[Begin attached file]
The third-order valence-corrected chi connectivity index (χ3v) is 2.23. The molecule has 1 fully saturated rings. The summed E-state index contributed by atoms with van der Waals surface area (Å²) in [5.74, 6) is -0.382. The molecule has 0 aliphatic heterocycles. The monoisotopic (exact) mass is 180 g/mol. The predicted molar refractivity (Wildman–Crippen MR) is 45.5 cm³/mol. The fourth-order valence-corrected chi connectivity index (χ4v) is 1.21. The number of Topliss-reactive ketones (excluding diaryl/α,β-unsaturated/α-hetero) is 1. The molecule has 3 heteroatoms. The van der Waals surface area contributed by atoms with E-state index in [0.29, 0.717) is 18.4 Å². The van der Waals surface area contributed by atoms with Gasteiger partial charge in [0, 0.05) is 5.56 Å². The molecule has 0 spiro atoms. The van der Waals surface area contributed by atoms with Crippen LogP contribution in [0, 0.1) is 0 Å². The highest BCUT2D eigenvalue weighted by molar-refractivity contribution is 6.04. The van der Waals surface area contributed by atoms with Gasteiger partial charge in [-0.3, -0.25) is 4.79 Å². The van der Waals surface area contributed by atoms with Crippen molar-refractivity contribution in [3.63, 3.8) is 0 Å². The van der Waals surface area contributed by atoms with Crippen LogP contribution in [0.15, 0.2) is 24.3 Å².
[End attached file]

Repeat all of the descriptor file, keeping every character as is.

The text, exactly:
The third-order valence-corrected chi connectivity index (χ3v) is 2.23. The molecule has 1 fully saturated rings. The summed E-state index contributed by atoms with van der Waals surface area (Å²) in [5.74, 6) is -0.382. The molecule has 0 aliphatic heterocycles. The monoisotopic (exact) mass is 180 g/mol. The predicted molar refractivity (Wildman–Crippen MR) is 45.5 cm³/mol. The fourth-order valence-corrected chi connectivity index (χ4v) is 1.21. The number of Topliss-reactive ketones (excluding diaryl/α,β-unsaturated/α-hetero) is 1. The molecule has 3 heteroatoms. The van der Waals surface area contributed by atoms with E-state index in [0.29, 0.717) is 18.4 Å². The van der Waals surface area contributed by atoms with Gasteiger partial charge in [0, 0.05) is 5.56 Å². The molecule has 0 spiro atoms. The van der Waals surface area contributed by atoms with Crippen LogP contribution in [0, 0.1) is 0 Å². The highest BCUT2D eigenvalue weighted by molar-refractivity contribution is 6.04. The van der Waals surface area contributed by atoms with Gasteiger partial charge in [-0.3, -0.25) is 4.79 Å². The van der Waals surface area contributed by atoms with Crippen molar-refractivity contribution in [3.63, 3.8) is 0 Å². The van der Waals surface area contributed by atoms with Crippen LogP contribution in [0.15, 0.2) is 24.3 Å².